C. Minas and D. J. Inman, “Matching Finite Element Models to Modal Data,” Journal of Vibration and Acoustics, Volume 112, Number 1, 1990, pp. 84-92,
T. Pritz, “Transfer Function Method for Investigating the Complex Modulus of Acoustic Materials: Rod-Like Specimen,” Journal of Sound and Vibration, Volume 81, 1982, pp. 359-376.
W. M. Madigosky and G. F. Lee, “Instrument for Measuring Dynamic Viscoelastic Properties,” U.S. Pat. No. 4,352,292, Oct. 5, 1982.
W. M. Madigosky and G. F. Lee, “Method for Measuring Material Characteristics,” U.S. Pat. No. 4,418,573, Dec. 6, 1983.
W. Madigosky, “In Situ Dynamic Material Property Measurement System,” U.S. Pat. No. 5,365,457, Nov. 15, 1994.
J. G. McDaniel, P. Dupont, and L. Salvino, “A Wave Approach to Estimating Frequency-Dependent Damping Under Transient Loading” Journal of Sound and Vibration, Volume 231(2), 2000, pp. 433-449.
J. Linjama and T. Lahti, “Measurement of Bending wave reflection and Impedance in a Beam by the Structural Intensity Technique” Journal of Sound and Vibration, Volume 161(2), 1993, pp. 317-331.
L. Koss and D. Karczub, “Euler Beam Bending Wave Solution Predictions of dynamic Strain Using Frequency Response Functions ” Journal of Sound and Vibration, Volume 184(2), 1995, pp. 229-244.
Measuring the flexural properties of beams is important because these parameters significantly contribute to the static and dynamic response of structures. In the past, resonant techniques have been used to identify and measure longitudinal properties. These methods are based on comparing the measured eigenvalues of a structure to predicted eigenvalues from a model of the same structure. The model of the structure must have well-defined (typically closed form) eigenvalues for this method to work. Additionally, resonant techniques only allow measurements at natural frequencies.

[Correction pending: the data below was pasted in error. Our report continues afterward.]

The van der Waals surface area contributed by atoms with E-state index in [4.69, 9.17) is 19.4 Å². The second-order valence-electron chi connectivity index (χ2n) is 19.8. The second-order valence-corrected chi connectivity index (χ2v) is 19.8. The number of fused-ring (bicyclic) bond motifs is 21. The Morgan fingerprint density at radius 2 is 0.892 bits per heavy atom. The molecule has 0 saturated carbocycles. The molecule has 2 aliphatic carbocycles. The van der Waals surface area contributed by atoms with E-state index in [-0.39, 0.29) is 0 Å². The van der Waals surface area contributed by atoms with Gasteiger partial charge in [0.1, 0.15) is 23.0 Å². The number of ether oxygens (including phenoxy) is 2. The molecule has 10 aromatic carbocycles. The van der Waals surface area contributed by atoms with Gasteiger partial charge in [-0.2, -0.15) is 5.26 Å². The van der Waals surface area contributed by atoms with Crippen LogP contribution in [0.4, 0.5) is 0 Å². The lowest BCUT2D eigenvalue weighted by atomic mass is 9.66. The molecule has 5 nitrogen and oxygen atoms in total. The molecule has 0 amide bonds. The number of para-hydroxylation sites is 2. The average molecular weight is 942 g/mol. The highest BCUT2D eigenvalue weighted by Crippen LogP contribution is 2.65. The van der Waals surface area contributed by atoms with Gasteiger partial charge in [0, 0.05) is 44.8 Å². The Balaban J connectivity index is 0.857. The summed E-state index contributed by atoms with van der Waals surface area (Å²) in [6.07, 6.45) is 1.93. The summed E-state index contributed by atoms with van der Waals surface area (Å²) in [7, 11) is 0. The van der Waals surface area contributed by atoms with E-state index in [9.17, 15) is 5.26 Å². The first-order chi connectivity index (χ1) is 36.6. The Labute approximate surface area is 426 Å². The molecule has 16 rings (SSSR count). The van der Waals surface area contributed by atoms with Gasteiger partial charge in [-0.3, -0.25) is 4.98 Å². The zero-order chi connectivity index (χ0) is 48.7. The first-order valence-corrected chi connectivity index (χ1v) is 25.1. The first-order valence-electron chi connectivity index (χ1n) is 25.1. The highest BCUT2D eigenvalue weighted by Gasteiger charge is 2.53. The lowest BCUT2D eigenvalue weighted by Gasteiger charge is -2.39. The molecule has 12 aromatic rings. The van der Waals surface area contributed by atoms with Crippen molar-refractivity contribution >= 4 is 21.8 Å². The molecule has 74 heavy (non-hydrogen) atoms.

Comparison of analytical models to measured frequency response functions is another method used to estimate stiffness and loss parameters of a structure. When the analytical model agrees with one or more frequency response functions, the parameters used to calculate the analytical model are considered accurate. If the analytical model is formulated using a numerical method, a comparison of the model to the data can be difficult due to the dispersion properties of the materials.
Another method to measure stiffness and loss is to deform the material and measure the resistance to the indentation. This method can physically damage the specimen if the deformation causes the sample to enter the plastic region of deformation.
Accordingly, one objective of the present invention is to measure flexural wavenumbers.